Footballer? Singer? Racing car driver? Fire fighter? Think back for a moment to what it was that you wanted to be when you were growing up. Some of those childish ideas may have been wildly unlikely, but for some of us, still searching for what reason we’re made for, perhaps a ghost of those ambitions still haunts us today.
The question of what we are really, really meant to do with our lives, particularly our work life, can lurk just over our shoulder, even when we’re happily employed. So, in career advice sessions or online assessments we lay out all our strengths again and again, hoping for a new perspective that might give us a startling moment of clarity about the type of job that would cause us to excel beyond our imagining.
But a calling – a God-given purpose – often emerges from a much more surprising place.
Just as we’re most attuned to that universal call from Jesus – the call simply to follow him – when we are most aware of our weakness and need, so too does the specific, ‘so-what-now-do-I-do-with-my-life?’ call, often come, not through our strengths, but through our hurts and struggles.
So when we consider what we’re to do with our lives, rather than starting with our achievements, let’s look in the least obvious places. Where are we weak? What has caused us to stumble? Where have we experienced pain, firsthand or on behalf of others? Where can our tender vulnerability reveal God’s gracious power?
Last week, during the Global Summit to End Sexual Violence in Conflict, Lejla Damon’s story came to light. Born of rape in Sarajevo, during the Bosnia-Serbia conflict, Lejla’s mother was so traumatised by her ordeal that she wanted to strangle her newborn baby. Lejla was adopted by a Christian couple in the UK and now, aged 21, rather than turning her back on this painful past, she has discovered something of her calling as a member of War Child’s youth engagement panel, helping other young people whose lives began through sexual violence. Beauty rising from the ashes.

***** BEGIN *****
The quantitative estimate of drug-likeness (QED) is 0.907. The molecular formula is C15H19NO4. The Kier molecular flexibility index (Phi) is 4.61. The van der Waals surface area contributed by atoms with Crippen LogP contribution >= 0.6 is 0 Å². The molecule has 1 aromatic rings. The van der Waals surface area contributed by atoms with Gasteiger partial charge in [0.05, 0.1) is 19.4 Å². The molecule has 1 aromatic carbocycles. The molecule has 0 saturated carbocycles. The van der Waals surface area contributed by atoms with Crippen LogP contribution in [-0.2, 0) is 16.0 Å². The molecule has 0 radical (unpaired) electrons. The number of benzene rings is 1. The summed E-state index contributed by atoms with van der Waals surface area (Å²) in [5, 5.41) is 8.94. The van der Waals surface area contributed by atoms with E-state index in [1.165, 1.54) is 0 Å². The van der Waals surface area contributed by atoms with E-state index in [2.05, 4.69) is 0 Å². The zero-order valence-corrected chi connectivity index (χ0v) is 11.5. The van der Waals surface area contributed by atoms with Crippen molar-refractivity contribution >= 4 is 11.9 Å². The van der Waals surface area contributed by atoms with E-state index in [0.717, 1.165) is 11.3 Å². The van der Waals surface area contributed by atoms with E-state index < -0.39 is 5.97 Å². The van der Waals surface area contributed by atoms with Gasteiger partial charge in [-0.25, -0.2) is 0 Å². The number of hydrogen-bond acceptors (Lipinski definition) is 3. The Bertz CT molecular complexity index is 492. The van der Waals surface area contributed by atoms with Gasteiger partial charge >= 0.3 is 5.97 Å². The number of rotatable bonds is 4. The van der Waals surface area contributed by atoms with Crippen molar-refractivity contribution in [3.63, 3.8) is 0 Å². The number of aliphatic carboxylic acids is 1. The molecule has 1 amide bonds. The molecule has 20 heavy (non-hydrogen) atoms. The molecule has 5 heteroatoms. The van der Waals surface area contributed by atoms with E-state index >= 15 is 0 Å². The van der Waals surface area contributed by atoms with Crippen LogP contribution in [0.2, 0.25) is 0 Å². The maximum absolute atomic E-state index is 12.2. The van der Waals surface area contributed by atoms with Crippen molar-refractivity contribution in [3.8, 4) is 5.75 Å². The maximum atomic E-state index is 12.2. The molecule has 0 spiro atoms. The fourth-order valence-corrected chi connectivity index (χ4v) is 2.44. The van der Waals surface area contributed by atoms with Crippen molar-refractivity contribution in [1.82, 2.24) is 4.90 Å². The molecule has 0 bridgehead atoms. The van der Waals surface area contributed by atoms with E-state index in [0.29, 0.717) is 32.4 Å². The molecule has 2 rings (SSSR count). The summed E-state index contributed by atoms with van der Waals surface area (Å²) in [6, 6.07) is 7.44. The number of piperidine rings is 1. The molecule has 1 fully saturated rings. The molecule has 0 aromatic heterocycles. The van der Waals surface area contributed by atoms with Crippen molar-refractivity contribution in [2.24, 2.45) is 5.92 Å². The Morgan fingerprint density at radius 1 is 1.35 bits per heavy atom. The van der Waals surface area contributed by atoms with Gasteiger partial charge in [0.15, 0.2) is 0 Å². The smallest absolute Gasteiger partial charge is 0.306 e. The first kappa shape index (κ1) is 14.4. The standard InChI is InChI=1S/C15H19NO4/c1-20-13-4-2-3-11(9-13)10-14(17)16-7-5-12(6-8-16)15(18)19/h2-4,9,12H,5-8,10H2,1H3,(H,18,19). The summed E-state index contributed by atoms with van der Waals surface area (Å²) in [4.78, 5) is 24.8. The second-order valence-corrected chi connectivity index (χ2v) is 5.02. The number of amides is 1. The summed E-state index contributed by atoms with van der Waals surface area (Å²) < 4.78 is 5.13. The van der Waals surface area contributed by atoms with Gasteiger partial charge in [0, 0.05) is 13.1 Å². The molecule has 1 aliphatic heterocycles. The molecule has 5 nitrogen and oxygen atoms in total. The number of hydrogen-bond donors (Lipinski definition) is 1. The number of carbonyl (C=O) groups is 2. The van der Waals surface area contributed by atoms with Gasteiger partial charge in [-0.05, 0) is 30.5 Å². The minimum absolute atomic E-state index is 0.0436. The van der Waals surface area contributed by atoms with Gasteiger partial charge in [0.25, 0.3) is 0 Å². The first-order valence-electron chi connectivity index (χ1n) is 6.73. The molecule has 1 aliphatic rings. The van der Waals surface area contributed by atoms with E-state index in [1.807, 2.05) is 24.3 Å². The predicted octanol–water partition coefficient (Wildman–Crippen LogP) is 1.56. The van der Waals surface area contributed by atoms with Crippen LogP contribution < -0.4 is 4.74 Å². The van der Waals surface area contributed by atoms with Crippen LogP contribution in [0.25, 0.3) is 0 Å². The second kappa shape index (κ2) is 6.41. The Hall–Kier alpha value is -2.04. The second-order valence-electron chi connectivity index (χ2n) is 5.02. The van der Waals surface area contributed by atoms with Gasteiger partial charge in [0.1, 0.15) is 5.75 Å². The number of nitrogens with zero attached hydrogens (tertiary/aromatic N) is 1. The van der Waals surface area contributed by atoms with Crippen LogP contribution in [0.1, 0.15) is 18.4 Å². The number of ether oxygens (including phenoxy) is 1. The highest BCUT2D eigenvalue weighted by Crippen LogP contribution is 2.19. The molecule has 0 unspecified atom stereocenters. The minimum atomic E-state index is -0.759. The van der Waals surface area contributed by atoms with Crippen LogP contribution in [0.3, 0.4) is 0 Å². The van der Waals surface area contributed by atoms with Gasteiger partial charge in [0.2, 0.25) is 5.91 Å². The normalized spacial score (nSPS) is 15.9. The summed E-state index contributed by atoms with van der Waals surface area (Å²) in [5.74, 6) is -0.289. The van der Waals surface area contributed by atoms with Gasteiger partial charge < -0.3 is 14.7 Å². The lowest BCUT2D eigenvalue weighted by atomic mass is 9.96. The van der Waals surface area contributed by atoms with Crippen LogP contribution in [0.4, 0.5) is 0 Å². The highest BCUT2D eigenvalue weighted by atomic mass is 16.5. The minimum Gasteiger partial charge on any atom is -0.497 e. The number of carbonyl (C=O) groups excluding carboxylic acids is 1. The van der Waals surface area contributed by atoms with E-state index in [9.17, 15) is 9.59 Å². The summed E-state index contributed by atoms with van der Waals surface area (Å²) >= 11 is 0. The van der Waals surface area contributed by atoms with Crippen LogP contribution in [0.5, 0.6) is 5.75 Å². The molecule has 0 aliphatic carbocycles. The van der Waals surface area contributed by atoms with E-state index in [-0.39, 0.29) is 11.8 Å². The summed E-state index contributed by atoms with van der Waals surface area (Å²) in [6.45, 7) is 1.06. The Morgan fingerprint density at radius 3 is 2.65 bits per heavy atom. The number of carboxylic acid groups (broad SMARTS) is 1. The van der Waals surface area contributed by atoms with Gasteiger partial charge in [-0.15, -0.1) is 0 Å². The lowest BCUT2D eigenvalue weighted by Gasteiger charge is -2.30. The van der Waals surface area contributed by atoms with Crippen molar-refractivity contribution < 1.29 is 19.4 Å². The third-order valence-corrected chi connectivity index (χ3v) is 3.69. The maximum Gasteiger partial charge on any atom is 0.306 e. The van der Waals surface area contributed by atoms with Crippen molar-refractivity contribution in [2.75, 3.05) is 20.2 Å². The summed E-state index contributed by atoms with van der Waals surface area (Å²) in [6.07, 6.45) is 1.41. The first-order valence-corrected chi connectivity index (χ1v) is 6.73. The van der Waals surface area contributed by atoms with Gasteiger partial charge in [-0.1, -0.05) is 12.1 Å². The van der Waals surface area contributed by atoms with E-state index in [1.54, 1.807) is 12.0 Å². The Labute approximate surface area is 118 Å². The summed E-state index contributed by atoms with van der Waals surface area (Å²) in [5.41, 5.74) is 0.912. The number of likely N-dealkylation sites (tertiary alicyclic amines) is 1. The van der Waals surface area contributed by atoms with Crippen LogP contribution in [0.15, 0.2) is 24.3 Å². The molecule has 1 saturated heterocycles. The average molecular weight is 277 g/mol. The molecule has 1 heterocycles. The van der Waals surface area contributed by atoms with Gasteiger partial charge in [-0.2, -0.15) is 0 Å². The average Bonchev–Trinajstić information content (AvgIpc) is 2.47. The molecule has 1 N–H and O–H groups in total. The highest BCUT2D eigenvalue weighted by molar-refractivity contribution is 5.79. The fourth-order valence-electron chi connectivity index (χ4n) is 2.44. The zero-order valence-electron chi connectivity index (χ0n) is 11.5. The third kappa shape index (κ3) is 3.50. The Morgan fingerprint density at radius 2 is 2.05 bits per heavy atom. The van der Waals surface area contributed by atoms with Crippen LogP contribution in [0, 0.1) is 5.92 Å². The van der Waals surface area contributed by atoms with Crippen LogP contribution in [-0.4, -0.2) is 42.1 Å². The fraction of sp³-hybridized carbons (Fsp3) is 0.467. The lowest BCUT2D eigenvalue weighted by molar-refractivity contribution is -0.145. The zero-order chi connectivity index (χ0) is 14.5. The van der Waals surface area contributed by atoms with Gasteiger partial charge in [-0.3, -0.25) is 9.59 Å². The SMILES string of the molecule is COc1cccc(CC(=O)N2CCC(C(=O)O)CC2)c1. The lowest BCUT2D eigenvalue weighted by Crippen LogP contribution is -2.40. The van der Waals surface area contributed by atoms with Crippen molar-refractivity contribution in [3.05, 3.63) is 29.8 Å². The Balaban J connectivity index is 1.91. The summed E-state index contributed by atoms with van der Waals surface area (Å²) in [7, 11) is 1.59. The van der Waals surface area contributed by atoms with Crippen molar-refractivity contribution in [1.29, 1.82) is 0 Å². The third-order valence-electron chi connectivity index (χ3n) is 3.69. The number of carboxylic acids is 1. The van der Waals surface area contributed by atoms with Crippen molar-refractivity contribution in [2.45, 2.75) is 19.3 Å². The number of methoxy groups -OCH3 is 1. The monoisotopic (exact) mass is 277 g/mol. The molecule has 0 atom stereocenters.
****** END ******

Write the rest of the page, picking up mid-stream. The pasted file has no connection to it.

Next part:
In less extreme examples, there may be ways in which our former poor choices or prejudices; competitive upbringing or natural shyness; bad experience of school or addictions, or whatever it is, may be utterly redeemed, flipped upside down and become our calling, as we offer our whole selves in God’s service.
Out of wounds comes the healing of humanity. Out of the grave comes hope for the world. Out of what pains us personally, comes a clue to our calling.
Chasing the fantasy of an idealised career, in which we pursue personal recognition and the polishing of our strengths, will never truly satisfy. But following Christ’s call to restore brokenness that we’ve witnessed, will bring quiet contentment to our lives, healing to the world and all the glory to God.
Photo credit: Laura Thorne / December 2011